By Gloria LaBrecque of the Cooperative Fund of New England
For the past decade we have seen the detrimental effects that a commodity-driven, profits-above-all seeking economy that has served well the 1% of our population that runs the economic show, but has left the rest of us (along with the planet) in its wake of pollution and corruption. Increasingly disturbing is the fact that we have been enculturated to believe that this corporate model of “big business” is the only one that will benefit the greater good and will actually provide opportunity for all. The fact is this type of economic model serves just the select few shareholders of these companies, extracting dollars and opportunity from our local economies. Amidst the dismal picture this paints, what are our hopes for change?
How great would it be to know that there are economic alternatives that actually have a long and rich history of development in the U.S. creating paths for inclusion in the new economy where there are opportunities for all to participate in and control our economic destinies?
One of the most dynamic and exciting types of business that offer a viable alternative are Cooperatives. A fundamental value of many cooperatives is to keep governance, profits and jobs within local communities and make major contributions to the emerging and important New Economy.
Cooperatives are enterprises that are owned by their members, managed democratically and aim to fulfill the needs and aspirations of those members. There are several forms of cooperatives: consumer co-ops, such as food co-ops and credit unions; worker co-ops that usually are formed as a result of insecurities in the labor and current capitalistic environment and producer co-ops like Cabot Creamery.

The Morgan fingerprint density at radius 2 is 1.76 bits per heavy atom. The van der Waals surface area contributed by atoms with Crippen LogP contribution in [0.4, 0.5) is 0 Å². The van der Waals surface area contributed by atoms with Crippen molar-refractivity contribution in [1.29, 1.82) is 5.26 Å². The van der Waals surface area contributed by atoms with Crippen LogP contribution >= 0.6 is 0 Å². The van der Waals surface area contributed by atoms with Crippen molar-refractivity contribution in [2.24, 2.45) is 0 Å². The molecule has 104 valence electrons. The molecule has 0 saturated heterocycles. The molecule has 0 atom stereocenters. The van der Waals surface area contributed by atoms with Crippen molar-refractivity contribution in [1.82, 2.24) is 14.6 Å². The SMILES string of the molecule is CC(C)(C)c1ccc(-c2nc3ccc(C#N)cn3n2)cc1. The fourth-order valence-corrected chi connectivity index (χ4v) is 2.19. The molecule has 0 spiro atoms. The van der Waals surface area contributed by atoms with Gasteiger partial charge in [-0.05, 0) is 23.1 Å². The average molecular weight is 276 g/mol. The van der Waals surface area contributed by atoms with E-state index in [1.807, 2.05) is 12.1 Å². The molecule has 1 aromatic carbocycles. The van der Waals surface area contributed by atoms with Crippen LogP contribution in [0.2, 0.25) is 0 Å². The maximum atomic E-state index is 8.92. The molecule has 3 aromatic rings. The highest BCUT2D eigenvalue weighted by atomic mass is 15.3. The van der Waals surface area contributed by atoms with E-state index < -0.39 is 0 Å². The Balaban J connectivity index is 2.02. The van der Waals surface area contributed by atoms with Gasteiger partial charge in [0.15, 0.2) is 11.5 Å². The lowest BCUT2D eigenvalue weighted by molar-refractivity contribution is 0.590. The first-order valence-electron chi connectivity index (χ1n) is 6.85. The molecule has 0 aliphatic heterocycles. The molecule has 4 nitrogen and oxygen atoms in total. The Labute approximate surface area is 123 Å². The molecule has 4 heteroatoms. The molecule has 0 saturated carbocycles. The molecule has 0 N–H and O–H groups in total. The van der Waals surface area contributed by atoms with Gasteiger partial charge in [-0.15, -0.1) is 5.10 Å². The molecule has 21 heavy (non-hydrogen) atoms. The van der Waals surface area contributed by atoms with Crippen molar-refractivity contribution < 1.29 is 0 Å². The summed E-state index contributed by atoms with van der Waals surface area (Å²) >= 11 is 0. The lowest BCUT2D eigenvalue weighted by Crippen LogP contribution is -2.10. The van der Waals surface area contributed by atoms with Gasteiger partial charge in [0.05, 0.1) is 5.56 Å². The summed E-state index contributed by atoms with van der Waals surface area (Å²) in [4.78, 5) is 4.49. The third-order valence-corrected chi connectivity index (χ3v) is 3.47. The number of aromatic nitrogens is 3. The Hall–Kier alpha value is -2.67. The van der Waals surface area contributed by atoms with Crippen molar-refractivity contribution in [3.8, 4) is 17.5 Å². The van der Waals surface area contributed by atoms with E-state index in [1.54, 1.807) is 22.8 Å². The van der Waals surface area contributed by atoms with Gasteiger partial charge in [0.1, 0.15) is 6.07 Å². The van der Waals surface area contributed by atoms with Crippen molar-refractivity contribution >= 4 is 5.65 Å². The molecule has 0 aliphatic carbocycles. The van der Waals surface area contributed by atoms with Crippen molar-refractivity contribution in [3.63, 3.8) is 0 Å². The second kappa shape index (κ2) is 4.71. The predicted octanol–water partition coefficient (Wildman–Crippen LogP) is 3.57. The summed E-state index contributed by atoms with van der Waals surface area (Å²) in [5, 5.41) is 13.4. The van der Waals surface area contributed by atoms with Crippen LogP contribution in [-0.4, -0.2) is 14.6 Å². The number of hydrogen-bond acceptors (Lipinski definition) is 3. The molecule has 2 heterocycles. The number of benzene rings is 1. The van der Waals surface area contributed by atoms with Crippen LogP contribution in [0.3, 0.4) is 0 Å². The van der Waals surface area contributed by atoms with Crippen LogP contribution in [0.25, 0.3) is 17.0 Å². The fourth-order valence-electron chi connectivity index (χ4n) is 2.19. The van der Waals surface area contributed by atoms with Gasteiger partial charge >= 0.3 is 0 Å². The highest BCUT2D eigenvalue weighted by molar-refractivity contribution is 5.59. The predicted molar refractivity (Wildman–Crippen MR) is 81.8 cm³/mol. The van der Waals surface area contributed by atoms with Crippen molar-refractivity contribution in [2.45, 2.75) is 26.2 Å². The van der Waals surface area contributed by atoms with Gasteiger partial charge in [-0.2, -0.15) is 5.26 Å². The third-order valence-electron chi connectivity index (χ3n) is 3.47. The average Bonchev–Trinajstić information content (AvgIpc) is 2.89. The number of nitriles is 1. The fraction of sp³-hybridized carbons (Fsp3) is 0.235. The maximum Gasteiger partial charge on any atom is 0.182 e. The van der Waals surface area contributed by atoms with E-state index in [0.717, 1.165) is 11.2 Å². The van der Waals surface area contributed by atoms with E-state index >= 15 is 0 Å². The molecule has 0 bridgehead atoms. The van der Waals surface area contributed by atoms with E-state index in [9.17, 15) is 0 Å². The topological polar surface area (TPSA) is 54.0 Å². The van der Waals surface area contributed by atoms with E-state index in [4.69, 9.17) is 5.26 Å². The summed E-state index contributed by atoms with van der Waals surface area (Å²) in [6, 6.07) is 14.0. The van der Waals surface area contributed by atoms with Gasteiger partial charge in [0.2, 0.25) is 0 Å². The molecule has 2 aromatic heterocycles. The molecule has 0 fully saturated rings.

Cooperatives also serve as a positive, viable, as well as oppositional forces to many of the options presented by corporate America. The Rochdale Society of Equitable Pioneers, formed in 1844 to meet a basic human need- access to decent, affordable food. This early cooperative also designed a set of principles that have formed one of the important bases on which many co-ops operate today. The seven cooperative principles are: voluntary and open membership; democratic member control; concern for community; member economic participation; autonomy and independence; education, training and information and cooperation among cooperatives. Cooperatives have long known that businesses that inform community and allow for democratic participation are better for workers, consumers and local economies – far more than the extraction of jobs and profit currently found within corporate structures. Cooperatives, because they are models for economic enterprise that typically aim to put the needs of members first and their values at the center of their operations, often lead the way in transforming entire industries toward more humane, responsive practices. For example, mutual life insurance companies were the first to provide true accountability to policy-holders, until the government recognized the need and made guarantees generally required for any insurance company. Consumer food cooperatives were leaders in the movement toward unprocessed foods, as well as fair trade and local foods, which are now becoming widespread in other grocery stores. Cooperative Home Care Associates, the largest worker co-op in the U.S. with around 2,000 employees, has raised the standard for employment of home care workers, by demonstrating that it is possible to pay higher wages and provide better benefits while still operating a profitable company.*